There was an upset in the capital city of London today, and it was started by one of Great Britain’s national treasures. That treasure is Hackney-born Idris Elba, but I’d venture to say that he’s become somewhat of an American pop culture treasure as well. We all lost our collective cool when he raffled off a Valentine’s date to raise money to empower girls in Sierra Leone. Even Obama kind of swooned for him. He’s everyone’s hopeful for the next James Bond. He’s basically on fire right now.
In addition to his sexy, successful image, he also has been a pioneer in shattering stereotypes and creating more opportunity for actors of color. #OscarsSoWhite has plagued the Academy since 2013, but actors like Elba, Viola Davis and Kerry Washington are making huge strides despite the systemic setbacks of an oppressively white industry. So it’s no wonder that when Elba put out an open casting call for a new movie he’s making, chaos ensued, because people would probably love to follow in his footsteps or maybe just get a peek at him.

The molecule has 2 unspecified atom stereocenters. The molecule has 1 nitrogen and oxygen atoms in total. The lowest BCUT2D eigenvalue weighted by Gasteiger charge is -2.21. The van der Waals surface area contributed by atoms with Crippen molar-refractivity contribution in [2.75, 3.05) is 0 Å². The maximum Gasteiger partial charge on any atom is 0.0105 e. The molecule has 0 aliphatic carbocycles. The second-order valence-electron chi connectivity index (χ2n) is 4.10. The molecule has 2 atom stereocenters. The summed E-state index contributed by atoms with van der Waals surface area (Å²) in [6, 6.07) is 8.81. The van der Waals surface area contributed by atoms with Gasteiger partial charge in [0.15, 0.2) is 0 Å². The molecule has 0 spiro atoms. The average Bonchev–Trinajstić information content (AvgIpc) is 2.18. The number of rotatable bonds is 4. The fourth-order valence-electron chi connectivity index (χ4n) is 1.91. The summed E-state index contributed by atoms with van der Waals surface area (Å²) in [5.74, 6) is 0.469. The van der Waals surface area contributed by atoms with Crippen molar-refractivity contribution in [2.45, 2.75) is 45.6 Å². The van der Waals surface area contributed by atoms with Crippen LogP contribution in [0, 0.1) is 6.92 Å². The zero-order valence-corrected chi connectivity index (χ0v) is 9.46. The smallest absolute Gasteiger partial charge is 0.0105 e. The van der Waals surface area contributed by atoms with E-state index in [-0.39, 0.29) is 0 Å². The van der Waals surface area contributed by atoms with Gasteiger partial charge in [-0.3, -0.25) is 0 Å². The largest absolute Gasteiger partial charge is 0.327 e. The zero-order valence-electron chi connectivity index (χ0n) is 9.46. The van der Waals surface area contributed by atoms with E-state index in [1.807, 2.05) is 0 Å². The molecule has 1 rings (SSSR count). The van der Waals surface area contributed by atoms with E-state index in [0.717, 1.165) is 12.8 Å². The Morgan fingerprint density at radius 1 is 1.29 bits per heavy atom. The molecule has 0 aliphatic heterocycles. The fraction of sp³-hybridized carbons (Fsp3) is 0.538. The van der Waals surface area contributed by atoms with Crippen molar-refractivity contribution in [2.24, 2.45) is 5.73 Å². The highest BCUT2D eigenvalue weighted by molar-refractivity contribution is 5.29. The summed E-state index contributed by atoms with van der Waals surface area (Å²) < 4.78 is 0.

Apparently, Elba was holding auditions in London for specifically Afro-Caribbean extras for a film set in the 1980s recently. Police had to be called when hundreds of actors showed up to attempt to soak up a little bit of Elba’s magic, maybe even follow in his footsteps. The fans didn’t help the acting hopefuls either by also crowding the audition.
I don’t blame them, though, because he’s a multilayered daddy with his looks, charitable acts, potential Bond status and championing diversity in film. If I could waltz up to a line and catch a glimpse, I would. Honestly, it’s more reasonable to me to think you might catch his eye and he’ll marry you than being selected as an extra and that catapulting your career. But let the dreamers dream, I guess.
Elba has since asked those wanting to audition to send in headshots instead of show up because the London police are over it and will likely shut it down. People were beginning to push from the start, according to bystanders. There were also reports of “some disorder,” which is such an adorably British way to describe chaos at an acting audition.